A federal grand jury has indicted Baltimore City State’s Attorney Marilyn Mosby on charges of perjury related to a COVID-19 financial hardship withdrawal and a false statement on a loan application.
A federal grand jury returned the indictment Thursday, charging Mosby on federal charges of perjury and making false statements on mortgage applications relating to the 2020 purchases of two vacation homes in Florida.
According to the four-count indictment, Mosby claimed to have experienced financial hardship due to the COVID-19 pandemic in order to withdraw from the city’s Deferred Compensation Plan on two separate occasions, receiving $40,000 and $50,000.
But documents show she continued to receive her full salary during the pandemic, which was a gross salary in 2020 of $247,955.58 and it was never reduced: “Rather than experiencing a reduction in income in 2020, Mosby’s gross salary in 2020 increased over her gross salary in 2019, which was $238,772.04,” the indictment states.
The indictment alleges Mosby falsely certified that she met at least one of the qualifications for a distribution as defined under the CARES Act, specifically, that she experienced adverse financial consequences stemming from the coronavirus as a result of “being quarantined, furloughed or laid off” or “having reduced work hours” or “being unable to work due to lack of child care or “the closing or reduction of hours of a business I own or operate.”
In signing the forms, Mosby “affirm(ed) under penalties for perjury the statements and acknowledgments made in this request.”
The indictment also alleges that Mosby made false statements on applications for a loan to buy a $490,500 home in Kissimmee, Florida, and a $428,400 mortgage to purchase a condominium in Long Boat Key, Florida, by not disclosing her federal tax liabilities.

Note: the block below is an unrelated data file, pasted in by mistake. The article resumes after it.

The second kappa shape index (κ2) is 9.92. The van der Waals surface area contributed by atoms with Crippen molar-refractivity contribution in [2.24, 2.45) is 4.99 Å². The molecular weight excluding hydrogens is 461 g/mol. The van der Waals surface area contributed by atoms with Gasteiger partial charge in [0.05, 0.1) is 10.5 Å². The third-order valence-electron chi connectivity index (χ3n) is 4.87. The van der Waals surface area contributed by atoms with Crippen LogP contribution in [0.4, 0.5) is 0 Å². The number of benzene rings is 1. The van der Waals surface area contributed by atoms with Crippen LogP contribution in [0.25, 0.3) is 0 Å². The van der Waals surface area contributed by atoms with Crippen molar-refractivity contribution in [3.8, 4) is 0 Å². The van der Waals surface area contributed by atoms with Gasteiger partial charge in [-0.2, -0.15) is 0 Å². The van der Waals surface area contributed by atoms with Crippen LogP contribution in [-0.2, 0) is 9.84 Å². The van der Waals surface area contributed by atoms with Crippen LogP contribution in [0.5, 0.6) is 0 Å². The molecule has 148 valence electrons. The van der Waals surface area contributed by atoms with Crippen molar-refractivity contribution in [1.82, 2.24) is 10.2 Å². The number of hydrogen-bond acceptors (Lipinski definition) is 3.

She had unpaid taxes from several years, and in March 2020, the Internal Revenue Service placed a lien against her property.
The indictment alleges that by falsely executing a “second home rider,” Mosby could obtain a lower interest rate on the mortgage for the Kissimmee property than she would have received without it.
Mosby spoke Friday afternoon, giving a brief statement, but took no questions.
“I thought it was important to be seen and heard today for a number of reasons,” Mosby said. “I am innocent of the charges that have been levied against me and I intend to fight with every ounce of energy within my being to prove my innocence and to clear my name.”
She said the indictment against her will not distract her office from performing its duties and she will fight the charges.
“I am innocent, and I intend to do what I’ve always done when I became state’s attorney in the city that I love: fight,” Mosby said.
If convicted, Mosby faces a maximum sentence of five years in federal prison for each of two counts of perjury and a maximum of 30 years in federal prison for each of two counts of making false mortgage applications.